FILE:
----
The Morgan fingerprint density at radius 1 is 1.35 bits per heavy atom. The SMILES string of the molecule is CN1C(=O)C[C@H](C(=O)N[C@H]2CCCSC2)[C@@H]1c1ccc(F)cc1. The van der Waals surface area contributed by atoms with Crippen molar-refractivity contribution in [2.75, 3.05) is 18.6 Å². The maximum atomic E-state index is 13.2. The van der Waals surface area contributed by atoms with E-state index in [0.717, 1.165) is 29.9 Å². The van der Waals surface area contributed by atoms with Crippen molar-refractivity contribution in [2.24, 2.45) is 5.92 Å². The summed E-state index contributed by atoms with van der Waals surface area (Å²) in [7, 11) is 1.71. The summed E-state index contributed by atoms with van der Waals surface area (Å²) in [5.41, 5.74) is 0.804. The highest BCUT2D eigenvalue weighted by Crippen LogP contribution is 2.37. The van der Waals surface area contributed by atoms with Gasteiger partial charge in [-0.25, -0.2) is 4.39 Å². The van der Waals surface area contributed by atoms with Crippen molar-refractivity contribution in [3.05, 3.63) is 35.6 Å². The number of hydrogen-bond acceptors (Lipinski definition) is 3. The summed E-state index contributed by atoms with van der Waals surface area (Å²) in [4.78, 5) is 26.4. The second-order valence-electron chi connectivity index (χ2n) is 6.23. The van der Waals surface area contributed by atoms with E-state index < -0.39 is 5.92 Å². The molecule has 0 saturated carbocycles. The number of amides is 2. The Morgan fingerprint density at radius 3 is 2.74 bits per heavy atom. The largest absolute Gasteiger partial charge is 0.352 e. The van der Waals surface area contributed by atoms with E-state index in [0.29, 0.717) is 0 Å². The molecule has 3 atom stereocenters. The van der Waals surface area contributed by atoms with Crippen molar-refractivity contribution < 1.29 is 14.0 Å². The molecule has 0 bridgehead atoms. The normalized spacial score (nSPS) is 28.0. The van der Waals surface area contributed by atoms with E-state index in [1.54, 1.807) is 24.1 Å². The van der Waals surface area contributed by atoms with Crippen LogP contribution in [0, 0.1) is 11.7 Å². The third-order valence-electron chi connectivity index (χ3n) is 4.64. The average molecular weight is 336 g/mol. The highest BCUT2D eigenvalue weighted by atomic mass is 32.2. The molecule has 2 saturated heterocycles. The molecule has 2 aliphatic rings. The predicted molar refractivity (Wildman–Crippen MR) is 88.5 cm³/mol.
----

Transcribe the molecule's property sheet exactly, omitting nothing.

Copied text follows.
The Morgan fingerprint density at radius 1 is 1.35 bits per heavy atom. The SMILES string of the molecule is CN1C(=O)C[C@H](C(=O)N[C@H]2CCCSC2)[C@@H]1c1ccc(F)cc1. The van der Waals surface area contributed by atoms with Crippen molar-refractivity contribution in [2.75, 3.05) is 18.6 Å². The maximum atomic E-state index is 13.2. The van der Waals surface area contributed by atoms with E-state index in [0.717, 1.165) is 29.9 Å². The van der Waals surface area contributed by atoms with Crippen molar-refractivity contribution in [2.24, 2.45) is 5.92 Å². The summed E-state index contributed by atoms with van der Waals surface area (Å²) in [7, 11) is 1.71. The summed E-state index contributed by atoms with van der Waals surface area (Å²) in [5.41, 5.74) is 0.804. The highest BCUT2D eigenvalue weighted by Crippen LogP contribution is 2.37. The van der Waals surface area contributed by atoms with Gasteiger partial charge in [-0.25, -0.2) is 4.39 Å². The van der Waals surface area contributed by atoms with Crippen molar-refractivity contribution in [3.05, 3.63) is 35.6 Å². The number of hydrogen-bond acceptors (Lipinski definition) is 3. The summed E-state index contributed by atoms with van der Waals surface area (Å²) in [4.78, 5) is 26.4. The second-order valence-electron chi connectivity index (χ2n) is 6.23. The van der Waals surface area contributed by atoms with E-state index < -0.39 is 5.92 Å². The molecule has 0 saturated carbocycles. The number of amides is 2. The Morgan fingerprint density at radius 3 is 2.74 bits per heavy atom. The largest absolute Gasteiger partial charge is 0.352 e. The van der Waals surface area contributed by atoms with E-state index in [0.29, 0.717) is 0 Å². The molecule has 3 atom stereocenters. The van der Waals surface area contributed by atoms with Crippen molar-refractivity contribution < 1.29 is 14.0 Å². The molecule has 0 bridgehead atoms. The normalized spacial score (nSPS) is 28.0. The van der Waals surface area contributed by atoms with E-state index in [1.54, 1.807) is 24.1 Å². The van der Waals surface area contributed by atoms with Crippen LogP contribution in [0, 0.1) is 11.7 Å². The third-order valence-electron chi connectivity index (χ3n) is 4.64. The average molecular weight is 336 g/mol. The highest BCUT2D eigenvalue weighted by atomic mass is 32.2. The molecule has 2 saturated heterocycles. The molecule has 2 aliphatic rings. The predicted molar refractivity (Wildman–Crippen MR) is 88.5 cm³/mol.